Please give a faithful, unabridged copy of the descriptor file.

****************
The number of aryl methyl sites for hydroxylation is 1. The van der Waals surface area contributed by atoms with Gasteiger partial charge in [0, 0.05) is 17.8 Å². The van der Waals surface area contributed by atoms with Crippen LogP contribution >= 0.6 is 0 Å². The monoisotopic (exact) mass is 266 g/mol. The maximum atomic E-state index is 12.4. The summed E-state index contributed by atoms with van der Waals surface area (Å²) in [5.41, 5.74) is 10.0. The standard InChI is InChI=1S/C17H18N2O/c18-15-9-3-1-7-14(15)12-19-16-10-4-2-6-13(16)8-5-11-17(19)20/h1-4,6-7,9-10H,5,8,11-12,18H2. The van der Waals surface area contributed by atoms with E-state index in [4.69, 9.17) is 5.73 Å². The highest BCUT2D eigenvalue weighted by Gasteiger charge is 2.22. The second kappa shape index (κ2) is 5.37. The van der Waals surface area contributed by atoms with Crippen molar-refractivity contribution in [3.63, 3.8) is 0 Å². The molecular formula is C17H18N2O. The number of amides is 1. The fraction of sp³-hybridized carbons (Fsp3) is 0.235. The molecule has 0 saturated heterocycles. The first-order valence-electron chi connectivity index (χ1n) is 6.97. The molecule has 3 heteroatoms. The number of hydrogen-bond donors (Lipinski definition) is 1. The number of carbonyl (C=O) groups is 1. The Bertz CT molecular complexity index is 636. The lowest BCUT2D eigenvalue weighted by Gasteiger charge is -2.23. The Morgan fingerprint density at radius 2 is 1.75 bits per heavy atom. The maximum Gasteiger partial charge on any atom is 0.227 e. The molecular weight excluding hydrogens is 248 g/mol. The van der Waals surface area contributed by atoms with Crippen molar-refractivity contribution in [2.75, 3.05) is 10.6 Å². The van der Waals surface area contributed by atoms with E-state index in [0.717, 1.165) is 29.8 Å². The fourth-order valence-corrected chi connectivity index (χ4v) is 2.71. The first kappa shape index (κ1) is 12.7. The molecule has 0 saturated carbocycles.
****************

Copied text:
The number of aryl methyl sites for hydroxylation is 1. The van der Waals surface area contributed by atoms with Gasteiger partial charge in [0, 0.05) is 17.8 Å². The van der Waals surface area contributed by atoms with Crippen LogP contribution >= 0.6 is 0 Å². The monoisotopic (exact) mass is 266 g/mol. The maximum atomic E-state index is 12.4. The summed E-state index contributed by atoms with van der Waals surface area (Å²) in [5.41, 5.74) is 10.0. The standard InChI is InChI=1S/C17H18N2O/c18-15-9-3-1-7-14(15)12-19-16-10-4-2-6-13(16)8-5-11-17(19)20/h1-4,6-7,9-10H,5,8,11-12,18H2. The van der Waals surface area contributed by atoms with E-state index in [4.69, 9.17) is 5.73 Å². The highest BCUT2D eigenvalue weighted by Gasteiger charge is 2.22. The second kappa shape index (κ2) is 5.37. The van der Waals surface area contributed by atoms with Crippen molar-refractivity contribution in [3.63, 3.8) is 0 Å². The molecular formula is C17H18N2O. The number of amides is 1. The fraction of sp³-hybridized carbons (Fsp3) is 0.235. The molecule has 0 saturated heterocycles. The first-order valence-electron chi connectivity index (χ1n) is 6.97. The molecule has 3 heteroatoms. The number of hydrogen-bond donors (Lipinski definition) is 1. The number of carbonyl (C=O) groups is 1. The Bertz CT molecular complexity index is 636. The lowest BCUT2D eigenvalue weighted by Gasteiger charge is -2.23. The Morgan fingerprint density at radius 2 is 1.75 bits per heavy atom. The maximum Gasteiger partial charge on any atom is 0.227 e. The molecular weight excluding hydrogens is 248 g/mol. The van der Waals surface area contributed by atoms with Crippen molar-refractivity contribution in [2.75, 3.05) is 10.6 Å². The van der Waals surface area contributed by atoms with E-state index in [0.717, 1.165) is 29.8 Å². The fourth-order valence-corrected chi connectivity index (χ4v) is 2.71. The first kappa shape index (κ1) is 12.7. The molecule has 0 saturated carbocycles.